Taxpayer-subsidized manufacturer shutters Illinois plant
Despite years of taxpayer subsidies, rail car manufacturer Nippon Sharyo has closed its Rochelle plant – pointing to a reality some politicians don’t want to face.
Japan-based rail car manufacturer Nippon Sharyo is closing its doors in Rochelle, despite having received more than $10 million in state subsidies and tax credits since coming to the city in 2010.
The plant’s closure follows years of mass layoffs. Even as the company enjoyed financial advantages at the expense of taxpayers, Nippon Sharyo – which manufactured cars for Chicago-area commuter Metra trains – announced layoffs each year from 2015 to 2017.
Reality for the manufacturer proved far different from what politicians told taxpayers upon its arrival. When the plant officially opened in 2012, then-Gov. Pat Quinn said Illinois was an “ideal choice” for a large, global company like Nippon Sharyo. But given the economic struggles Rochelle and the state face, the price of luring the manufacturer was never truly a good deal for taxpayers. And the company’s failure to stay afloat should be recognized as an indictment of policies that give special breaks to large companies.
Quinn would be right that Illinois – and in particular Rochelle – has many built-in geographic advantages. Nicknamed the “Hub City,” Rochelle lies at the intersection of several major transportation routes and two major railways. But much like the rest of the state, an unfriendly business climate and a devastating tax burden hamper Rochelle’s ability to maximize those advantages.
In 2017, residents in Ogle County, where Rochelle is located, paid an average effective property tax rate of 2.4 percent, according to ATTOM Data Solutions, a property data company. That’s more than twice the national average, and the 22nd-highest countywide average in Illinois. Illinoisans pay the second-highest average effective property tax rate in the nation, according to ATTOM.
Taxpayers feel that pain, and many have voted with their feet. The U.S. Census Bureau’s 2017 population data estimates Rochelle shrank by nearly 400 residents since 2010. This is a problem for Ogle County as a whole as well, having lost an estimated 2,400 people since 2010, according to census data. The population numbers become more startling when looking at the migration trends: From 2011 to 2015, Ogle County saw roughly 530 residents move into the county from another state. But more than double that – nearly 1,300 residents – left Ogle County for another state during that timeframe, far outweighing those gains.
In other words, as lawmakers were handing out taxpayer money to Nippon Sharyo, the tax base around it was shrinking.
The county’s close proximity to more competitive states like Wisconsin and Iowa is one potential driver of outmigration, but Ogle hasn’t even won the border wars with other Illinois counties: While 1,600 Illinoisans moved into Ogle from other counties across the state between 2011 and 2015, 1,800 residents left Ogle for a different Illinois county during that time.
Residents of Rochelle and Ogle County feel Illinois’ economic reality, which makes saddling them with the bill for corporate handouts all the more unsustainable. Unfortunately, that hasn’t stopped lawmakers from pursuing such policies, nor has it stopped some writers from cheerleading them.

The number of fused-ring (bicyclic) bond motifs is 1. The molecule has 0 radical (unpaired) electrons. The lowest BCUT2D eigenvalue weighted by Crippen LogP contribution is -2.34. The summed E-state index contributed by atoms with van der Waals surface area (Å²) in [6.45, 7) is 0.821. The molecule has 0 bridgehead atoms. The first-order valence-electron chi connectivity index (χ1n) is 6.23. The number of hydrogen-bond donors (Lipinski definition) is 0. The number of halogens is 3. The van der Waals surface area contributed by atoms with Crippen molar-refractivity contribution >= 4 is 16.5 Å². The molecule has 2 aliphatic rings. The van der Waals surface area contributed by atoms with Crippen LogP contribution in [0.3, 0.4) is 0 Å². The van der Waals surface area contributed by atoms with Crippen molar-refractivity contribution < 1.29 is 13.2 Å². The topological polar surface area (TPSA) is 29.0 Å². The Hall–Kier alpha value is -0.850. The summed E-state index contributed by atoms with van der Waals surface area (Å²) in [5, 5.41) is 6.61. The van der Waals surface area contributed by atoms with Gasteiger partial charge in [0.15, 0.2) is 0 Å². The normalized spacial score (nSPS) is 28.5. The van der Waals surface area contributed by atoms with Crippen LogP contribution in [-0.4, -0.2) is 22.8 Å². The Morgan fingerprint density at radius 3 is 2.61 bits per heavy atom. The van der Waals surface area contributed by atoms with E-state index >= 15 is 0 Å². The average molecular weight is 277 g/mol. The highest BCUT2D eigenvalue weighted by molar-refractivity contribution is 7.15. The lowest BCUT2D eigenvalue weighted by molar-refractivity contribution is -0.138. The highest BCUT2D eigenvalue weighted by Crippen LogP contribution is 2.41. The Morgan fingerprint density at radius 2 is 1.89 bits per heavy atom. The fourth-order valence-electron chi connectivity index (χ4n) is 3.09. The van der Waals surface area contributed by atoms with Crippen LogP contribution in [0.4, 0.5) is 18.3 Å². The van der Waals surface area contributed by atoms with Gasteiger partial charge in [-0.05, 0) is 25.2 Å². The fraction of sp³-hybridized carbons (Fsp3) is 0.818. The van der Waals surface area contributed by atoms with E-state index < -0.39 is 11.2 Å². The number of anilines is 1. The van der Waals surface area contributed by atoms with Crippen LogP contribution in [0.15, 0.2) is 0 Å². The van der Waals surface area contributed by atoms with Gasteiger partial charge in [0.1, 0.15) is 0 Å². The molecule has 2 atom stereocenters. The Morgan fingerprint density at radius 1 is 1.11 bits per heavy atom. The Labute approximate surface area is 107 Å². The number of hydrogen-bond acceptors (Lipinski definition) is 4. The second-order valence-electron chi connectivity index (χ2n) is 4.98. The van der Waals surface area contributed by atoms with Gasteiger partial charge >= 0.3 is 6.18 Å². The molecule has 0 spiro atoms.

In 2017, one article labeled Rochelle a “boom town,” citing a handful of corporations based in the area – including Nippon Sharyo. In large part, however, it wasn’t a “booming” business environment that brought those corporations to Rochelle, but generous taxpayer handouts.
The piece cited Nippon Sharyo, Boise Cascade, Tyson Foods and Hormel among companies Rochelle has attracted. State taxpayers unwittingly courted at least two of those companies – Nippon Sharyo and Hormel. While Nippon Sharyo had received state subsidies since 2010, Hormel has received tax credits from the state’s Economic Development for a Growing Economy, or EDGE, program for most years since 2006.
While lawmakers are quick to cut sweetheart deals with taxpayer money, they’ve done little to truly make Illinois a draw for job creators. This became evident in 2017 when automakers Toyota and Mazda turned down the opportunity to build a plant in Illinois. The companies had identified Rochelle as a possible site for a 4,000-job assembly plant, but declined, citing Illinois’ lack of right-to-work laws – which nearly all Illinois’ Midwestern neighbors have.
What can turn Rochelle and other Illinois towns into “boom towns” are comprehensive reforms that improve the tax climate for all businesses. Rochelle’s manufacturing sector – which will suffer a serious setback with the departure of Nippon Sharyo – could benefit from an overhaul of the state’s outdated workers’ compensation system, for example. Businesses and taxpayers alike could also benefit from real property tax relief, as well as reforms to the main drivers of the state’s high property taxes, such as growing pension costs. Meaningful reforms could produce many “boom towns” in Illinois – but special favors at the expense of struggling taxpayers will not.